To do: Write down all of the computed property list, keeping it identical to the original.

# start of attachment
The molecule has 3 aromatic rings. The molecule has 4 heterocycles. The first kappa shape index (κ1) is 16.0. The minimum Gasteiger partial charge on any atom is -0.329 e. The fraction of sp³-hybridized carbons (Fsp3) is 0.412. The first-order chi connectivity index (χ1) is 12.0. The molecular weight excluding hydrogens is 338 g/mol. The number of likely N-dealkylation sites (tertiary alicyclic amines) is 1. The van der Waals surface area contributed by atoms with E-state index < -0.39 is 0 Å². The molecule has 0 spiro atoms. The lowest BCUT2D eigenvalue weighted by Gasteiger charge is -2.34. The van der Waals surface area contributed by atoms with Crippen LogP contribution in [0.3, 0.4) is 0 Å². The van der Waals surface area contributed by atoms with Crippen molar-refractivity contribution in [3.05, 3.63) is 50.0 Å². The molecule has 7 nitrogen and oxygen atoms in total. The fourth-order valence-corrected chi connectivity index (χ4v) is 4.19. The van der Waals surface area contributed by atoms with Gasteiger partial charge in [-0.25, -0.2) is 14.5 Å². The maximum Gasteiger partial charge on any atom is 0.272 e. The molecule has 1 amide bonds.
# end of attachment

The molecule has 3 aromatic rings. The molecule has 4 heterocycles. The first kappa shape index (κ1) is 16.0. The minimum Gasteiger partial charge on any atom is -0.329 e. The fraction of sp³-hybridized carbons (Fsp3) is 0.412. The first-order chi connectivity index (χ1) is 12.0. The molecular weight excluding hydrogens is 338 g/mol. The number of likely N-dealkylation sites (tertiary alicyclic amines) is 1. The van der Waals surface area contributed by atoms with E-state index < -0.39 is 0 Å². The molecule has 0 spiro atoms. The lowest BCUT2D eigenvalue weighted by Gasteiger charge is -2.34. The van der Waals surface area contributed by atoms with Crippen LogP contribution in [0.3, 0.4) is 0 Å². The van der Waals surface area contributed by atoms with Crippen molar-refractivity contribution in [3.05, 3.63) is 50.0 Å². The molecule has 7 nitrogen and oxygen atoms in total. The fourth-order valence-corrected chi connectivity index (χ4v) is 4.19. The van der Waals surface area contributed by atoms with Gasteiger partial charge in [-0.25, -0.2) is 14.5 Å². The maximum Gasteiger partial charge on any atom is 0.272 e. The molecule has 1 amide bonds.